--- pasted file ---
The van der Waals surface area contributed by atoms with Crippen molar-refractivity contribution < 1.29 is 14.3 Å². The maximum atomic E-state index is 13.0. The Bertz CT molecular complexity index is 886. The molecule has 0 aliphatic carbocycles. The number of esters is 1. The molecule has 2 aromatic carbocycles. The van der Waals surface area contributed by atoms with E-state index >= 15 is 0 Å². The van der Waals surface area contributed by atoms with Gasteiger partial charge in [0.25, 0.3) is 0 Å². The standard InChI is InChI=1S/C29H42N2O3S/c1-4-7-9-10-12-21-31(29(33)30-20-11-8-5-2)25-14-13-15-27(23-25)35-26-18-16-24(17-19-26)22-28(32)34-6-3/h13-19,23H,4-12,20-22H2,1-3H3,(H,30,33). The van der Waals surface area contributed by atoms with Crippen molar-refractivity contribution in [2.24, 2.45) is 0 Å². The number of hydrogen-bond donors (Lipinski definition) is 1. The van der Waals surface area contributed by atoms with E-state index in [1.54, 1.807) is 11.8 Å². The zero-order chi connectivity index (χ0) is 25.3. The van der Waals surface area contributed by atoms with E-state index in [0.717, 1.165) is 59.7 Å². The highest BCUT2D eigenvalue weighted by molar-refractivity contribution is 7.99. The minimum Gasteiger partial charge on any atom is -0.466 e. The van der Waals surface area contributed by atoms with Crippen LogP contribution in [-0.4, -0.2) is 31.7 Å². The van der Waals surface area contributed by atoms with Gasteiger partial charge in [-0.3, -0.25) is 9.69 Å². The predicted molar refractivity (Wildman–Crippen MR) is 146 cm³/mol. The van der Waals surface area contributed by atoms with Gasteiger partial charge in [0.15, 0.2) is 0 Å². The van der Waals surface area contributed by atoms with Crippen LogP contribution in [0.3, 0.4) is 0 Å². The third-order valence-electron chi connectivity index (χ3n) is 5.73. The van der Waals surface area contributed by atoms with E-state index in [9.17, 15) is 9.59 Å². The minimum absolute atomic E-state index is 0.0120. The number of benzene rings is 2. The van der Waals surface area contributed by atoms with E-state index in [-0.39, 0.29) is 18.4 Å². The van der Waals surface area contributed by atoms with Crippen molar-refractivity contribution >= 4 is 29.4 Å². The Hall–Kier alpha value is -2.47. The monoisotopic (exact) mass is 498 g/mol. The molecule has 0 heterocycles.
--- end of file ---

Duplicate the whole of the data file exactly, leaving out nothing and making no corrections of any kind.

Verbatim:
The van der Waals surface area contributed by atoms with Crippen molar-refractivity contribution < 1.29 is 14.3 Å². The maximum atomic E-state index is 13.0. The Bertz CT molecular complexity index is 886. The molecule has 0 aliphatic carbocycles. The number of esters is 1. The molecule has 2 aromatic carbocycles. The van der Waals surface area contributed by atoms with E-state index >= 15 is 0 Å². The van der Waals surface area contributed by atoms with Gasteiger partial charge in [0.25, 0.3) is 0 Å². The standard InChI is InChI=1S/C29H42N2O3S/c1-4-7-9-10-12-21-31(29(33)30-20-11-8-5-2)25-14-13-15-27(23-25)35-26-18-16-24(17-19-26)22-28(32)34-6-3/h13-19,23H,4-12,20-22H2,1-3H3,(H,30,33). The van der Waals surface area contributed by atoms with Crippen molar-refractivity contribution in [2.24, 2.45) is 0 Å². The number of hydrogen-bond donors (Lipinski definition) is 1. The van der Waals surface area contributed by atoms with E-state index in [1.54, 1.807) is 11.8 Å². The zero-order chi connectivity index (χ0) is 25.3. The van der Waals surface area contributed by atoms with E-state index in [0.717, 1.165) is 59.7 Å². The highest BCUT2D eigenvalue weighted by molar-refractivity contribution is 7.99. The minimum Gasteiger partial charge on any atom is -0.466 e. The van der Waals surface area contributed by atoms with Crippen LogP contribution in [-0.4, -0.2) is 31.7 Å². The van der Waals surface area contributed by atoms with Gasteiger partial charge in [-0.3, -0.25) is 9.69 Å². The predicted molar refractivity (Wildman–Crippen MR) is 146 cm³/mol. The van der Waals surface area contributed by atoms with Gasteiger partial charge in [0.15, 0.2) is 0 Å². The van der Waals surface area contributed by atoms with Crippen LogP contribution in [0.3, 0.4) is 0 Å². The third-order valence-electron chi connectivity index (χ3n) is 5.73. The van der Waals surface area contributed by atoms with E-state index in [9.17, 15) is 9.59 Å². The minimum absolute atomic E-state index is 0.0120. The number of benzene rings is 2. The van der Waals surface area contributed by atoms with E-state index in [-0.39, 0.29) is 18.4 Å². The van der Waals surface area contributed by atoms with Crippen molar-refractivity contribution >= 4 is 29.4 Å². The Hall–Kier alpha value is -2.47. The monoisotopic (exact) mass is 498 g/mol. The molecule has 0 heterocycles.